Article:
A Love Letter to Alicia Abbadessa


I see you Alicia. I love, love, love your team-matching blue nail polish and how your hair is just slightly starting to frizz in the August heat of Williamsport, PA. I feel a sisterhood with you. How you put your head down and plug your ears as your son Jude Abedessa, one of the stars of the Maine-Endwell Little League team in this year’s Little League World Series, takes the mound. This is no regular day at the field. ESPN is here. A lot of people are watching.

We baseball moms can appreciate what it must have taken to get you and your son to this place. The years of practices, the driving, the piles of muddy baseball uniforms, the meal planning, the schedule juggling, the wins, the losses, the physical and emotional toll. You are every one of us.

I  admire how you seek to protect your own peace. In an interview with your local WBNG TV station you said:”Honestly, that’s what I always do when Jude takes the mound. I think I feel more pressure than he does.” Of course you do. You know that no matter his age or his talent, to you, that’s still a tiny tee-baller out there.

I know where you come from because I come from the same place.  A sleepy little Upstate New York town near where a little company called IBM started and changed the world. As you well know, most of IBM and many of the jobs are gone from that area now. So are most of my friends who like me, have long since moved on to bigger cities like Baltimore, Washington and New York. I think you have to be from there to understand just what it means to bring this kind of an honor to that area. How sometimes Endwell seems forgotten or past its prime. How much of a joy it is to see that from an ordinary place, come such extraordinary kids and parents.

It has to be more than just pure baseball talent that brought your son’s team to the Little League World Series. They had to have been taught to work as a brotherhood. To respect the game. To dedicate themselves. They must have learned that from parents like you.

My son’s grandmother lives just up the street from your son’s home field. Every time we drive by he says “There’s the sign, Mom. Home of Maine-Endwell Little League. New York State Little League Champions.” As a baseball brother, he always pauses with reverence and looks at the silent field saying, “I bet they dominate out there.”

Today the rest of the world got to see what your son’s team does as they became the 2016 United States Little League Champions. You know it is their victory, but it is yours too – and certainly a victory for everyone in Maine-Endwell.

Baseball can do that.

We can’t wait for the next time we drive by that sign and it reads:

“Maine-Endwell Little League. World Champions.”

But, like you said in the interview with WBNG-TV

“Win or lose, as long as they play their game, and they know they played their game and they stick together like they have, it’s a victory no matter what the outcome is. They’re winners in everyone’s eyes.”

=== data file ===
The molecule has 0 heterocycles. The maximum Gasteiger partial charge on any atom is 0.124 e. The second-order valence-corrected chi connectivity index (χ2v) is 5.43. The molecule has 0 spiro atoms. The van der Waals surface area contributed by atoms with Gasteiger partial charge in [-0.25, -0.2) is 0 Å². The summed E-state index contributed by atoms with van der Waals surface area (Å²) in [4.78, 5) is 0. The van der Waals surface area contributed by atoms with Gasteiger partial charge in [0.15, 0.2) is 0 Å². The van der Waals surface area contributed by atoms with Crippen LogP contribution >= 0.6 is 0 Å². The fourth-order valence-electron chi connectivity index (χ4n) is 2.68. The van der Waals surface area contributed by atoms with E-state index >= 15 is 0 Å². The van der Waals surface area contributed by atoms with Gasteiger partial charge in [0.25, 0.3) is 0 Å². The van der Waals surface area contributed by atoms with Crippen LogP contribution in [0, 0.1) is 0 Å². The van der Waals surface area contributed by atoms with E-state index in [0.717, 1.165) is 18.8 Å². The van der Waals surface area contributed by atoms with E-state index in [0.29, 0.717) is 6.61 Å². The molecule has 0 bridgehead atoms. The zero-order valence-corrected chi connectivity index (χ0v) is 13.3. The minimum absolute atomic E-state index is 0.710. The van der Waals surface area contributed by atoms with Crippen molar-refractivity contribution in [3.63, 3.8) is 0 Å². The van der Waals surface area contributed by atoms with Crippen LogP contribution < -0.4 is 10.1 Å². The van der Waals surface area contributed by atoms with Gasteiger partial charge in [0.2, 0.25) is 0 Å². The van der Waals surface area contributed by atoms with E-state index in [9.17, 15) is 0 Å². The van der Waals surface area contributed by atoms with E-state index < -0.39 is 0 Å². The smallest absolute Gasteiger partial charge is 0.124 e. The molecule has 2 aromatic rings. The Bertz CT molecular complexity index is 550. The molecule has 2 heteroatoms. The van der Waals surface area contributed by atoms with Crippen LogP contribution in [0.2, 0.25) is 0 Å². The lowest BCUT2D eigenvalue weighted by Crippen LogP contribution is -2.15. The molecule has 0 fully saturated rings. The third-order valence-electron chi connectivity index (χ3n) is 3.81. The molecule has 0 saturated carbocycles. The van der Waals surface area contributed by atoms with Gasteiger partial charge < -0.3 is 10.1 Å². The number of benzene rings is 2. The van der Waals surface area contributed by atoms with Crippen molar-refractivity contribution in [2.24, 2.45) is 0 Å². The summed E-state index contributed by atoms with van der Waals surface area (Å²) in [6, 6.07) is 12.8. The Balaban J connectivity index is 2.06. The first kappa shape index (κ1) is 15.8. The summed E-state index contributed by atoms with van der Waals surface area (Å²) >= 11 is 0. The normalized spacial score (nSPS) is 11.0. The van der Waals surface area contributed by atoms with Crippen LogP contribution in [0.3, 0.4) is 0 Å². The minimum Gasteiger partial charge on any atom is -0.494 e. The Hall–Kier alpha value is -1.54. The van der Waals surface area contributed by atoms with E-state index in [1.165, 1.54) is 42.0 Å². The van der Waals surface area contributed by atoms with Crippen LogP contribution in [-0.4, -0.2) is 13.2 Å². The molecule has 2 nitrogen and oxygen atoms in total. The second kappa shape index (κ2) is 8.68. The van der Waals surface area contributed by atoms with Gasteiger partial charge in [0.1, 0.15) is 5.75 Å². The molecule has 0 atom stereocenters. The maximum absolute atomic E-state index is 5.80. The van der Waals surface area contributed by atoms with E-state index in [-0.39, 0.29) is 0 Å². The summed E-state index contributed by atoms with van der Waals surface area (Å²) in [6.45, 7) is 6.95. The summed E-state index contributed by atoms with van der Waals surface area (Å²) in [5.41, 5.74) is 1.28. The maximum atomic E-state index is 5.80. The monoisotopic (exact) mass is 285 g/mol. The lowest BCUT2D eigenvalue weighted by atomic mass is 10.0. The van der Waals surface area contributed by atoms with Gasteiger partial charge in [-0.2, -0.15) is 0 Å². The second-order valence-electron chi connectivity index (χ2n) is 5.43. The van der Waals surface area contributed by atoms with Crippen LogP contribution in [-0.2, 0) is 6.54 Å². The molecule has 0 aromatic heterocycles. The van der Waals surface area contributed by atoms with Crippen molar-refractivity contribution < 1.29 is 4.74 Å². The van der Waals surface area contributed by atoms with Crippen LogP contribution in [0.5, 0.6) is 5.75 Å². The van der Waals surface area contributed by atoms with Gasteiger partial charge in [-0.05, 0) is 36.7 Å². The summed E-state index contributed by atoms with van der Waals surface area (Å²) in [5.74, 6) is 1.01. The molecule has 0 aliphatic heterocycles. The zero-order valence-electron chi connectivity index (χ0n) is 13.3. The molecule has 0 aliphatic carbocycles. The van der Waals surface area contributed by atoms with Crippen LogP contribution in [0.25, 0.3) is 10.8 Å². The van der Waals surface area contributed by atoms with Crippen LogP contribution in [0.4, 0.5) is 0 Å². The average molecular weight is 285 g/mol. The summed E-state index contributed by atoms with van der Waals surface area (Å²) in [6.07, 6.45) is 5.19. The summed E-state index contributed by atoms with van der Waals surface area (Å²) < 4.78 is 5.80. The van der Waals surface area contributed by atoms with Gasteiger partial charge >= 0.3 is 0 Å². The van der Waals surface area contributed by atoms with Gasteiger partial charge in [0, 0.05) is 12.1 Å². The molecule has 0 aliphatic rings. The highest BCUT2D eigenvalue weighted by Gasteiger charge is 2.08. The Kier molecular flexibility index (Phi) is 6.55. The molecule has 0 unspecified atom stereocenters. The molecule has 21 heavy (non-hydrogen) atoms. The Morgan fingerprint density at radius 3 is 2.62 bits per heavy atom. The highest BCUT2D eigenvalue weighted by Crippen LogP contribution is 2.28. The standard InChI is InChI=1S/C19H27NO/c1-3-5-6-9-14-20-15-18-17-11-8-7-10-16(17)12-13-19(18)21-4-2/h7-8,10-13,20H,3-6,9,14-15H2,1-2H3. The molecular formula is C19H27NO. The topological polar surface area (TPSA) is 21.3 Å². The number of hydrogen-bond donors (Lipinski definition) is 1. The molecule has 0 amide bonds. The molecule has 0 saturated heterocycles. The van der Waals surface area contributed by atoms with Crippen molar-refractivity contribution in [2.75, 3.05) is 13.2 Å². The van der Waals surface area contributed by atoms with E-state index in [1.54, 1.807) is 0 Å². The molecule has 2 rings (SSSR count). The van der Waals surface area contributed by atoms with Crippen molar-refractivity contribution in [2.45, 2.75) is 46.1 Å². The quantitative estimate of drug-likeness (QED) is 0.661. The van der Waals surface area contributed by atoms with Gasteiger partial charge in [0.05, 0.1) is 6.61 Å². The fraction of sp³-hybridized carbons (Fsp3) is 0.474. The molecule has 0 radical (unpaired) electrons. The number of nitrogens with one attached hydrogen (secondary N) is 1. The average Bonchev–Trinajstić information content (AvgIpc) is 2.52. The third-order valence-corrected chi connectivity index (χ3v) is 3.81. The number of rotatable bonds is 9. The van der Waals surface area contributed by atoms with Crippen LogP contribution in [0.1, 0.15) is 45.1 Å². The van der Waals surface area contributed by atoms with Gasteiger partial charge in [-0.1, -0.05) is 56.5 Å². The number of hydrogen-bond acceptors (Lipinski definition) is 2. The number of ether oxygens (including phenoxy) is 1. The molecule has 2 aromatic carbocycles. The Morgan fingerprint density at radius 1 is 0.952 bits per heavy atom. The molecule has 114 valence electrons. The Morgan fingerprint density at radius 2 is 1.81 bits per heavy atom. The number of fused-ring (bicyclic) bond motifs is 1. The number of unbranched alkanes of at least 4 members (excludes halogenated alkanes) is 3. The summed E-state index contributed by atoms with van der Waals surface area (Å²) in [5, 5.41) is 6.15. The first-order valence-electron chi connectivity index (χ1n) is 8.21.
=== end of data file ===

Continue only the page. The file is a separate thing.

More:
In the meantime, I’m glad I got to know you, Alicia, if only vicariously. I felt like I was sitting next to you in those bleachers. You know us baseball moms are rooting for you. Thanks for doing us proud.



Watching the Little League World Series

I always feel slightly guilty watching the Little League World Series, thinking that subjecting 12 year olds to playing baseball in front of a crowd that rivals that of a major league game is ultimately some type of exploitation. While I love seeing the players’ pure passion and fresh, determined faces that remind me so much of the kids I know, it just seems strange that it is through the lens of international television coverage on ESPN. While it is thrilling to see a young player make an amazing play, it can be just gut-wrenching to see one strike out, or make a costly mistake.

I see their cheering parents in the stands and feel a kinship, but imagine how exposed they must feel. I know I do when my son plays, and the crowd is much, much smaller. It must be simultaneously thrilling and terrifying to see one’s child playing such a challenging sport on such a large stage.

In a Baltimore Sun article by Pat Eaton-Robb of the Associated Press, the Texas team’s pitcher-first baseman Zack Mack described the Pennsylvania team’s fans: “They’re mean – they were really rude. They complained a lot,” he said. In the same article, Kaden Peifer of the Pennsylvania team was quoted as saying, “At some points, I think it can be a little harder on us, because the fans expect us to beat everybody. But we’re not going to mercy-rule every team.”

Lets recognize that these players are not just kids out to only “have fun.” They are elite youth athletes who have dedicated themselves to playing the game at the highest levels against the best competition in the world. Like it or not, this type of pressure just goes with the territory.

But given the high stakes involved, can the fans try to understand that these are 12 year olds and at least not be mean, rude or expect them to beat everybody? Save that for the big league millionaires.  Or – maybe not -because not long ago, they were probably just Little Leaguers themselves.

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(Player’s parking lot – Wrigley Field, Chicago – July 2011)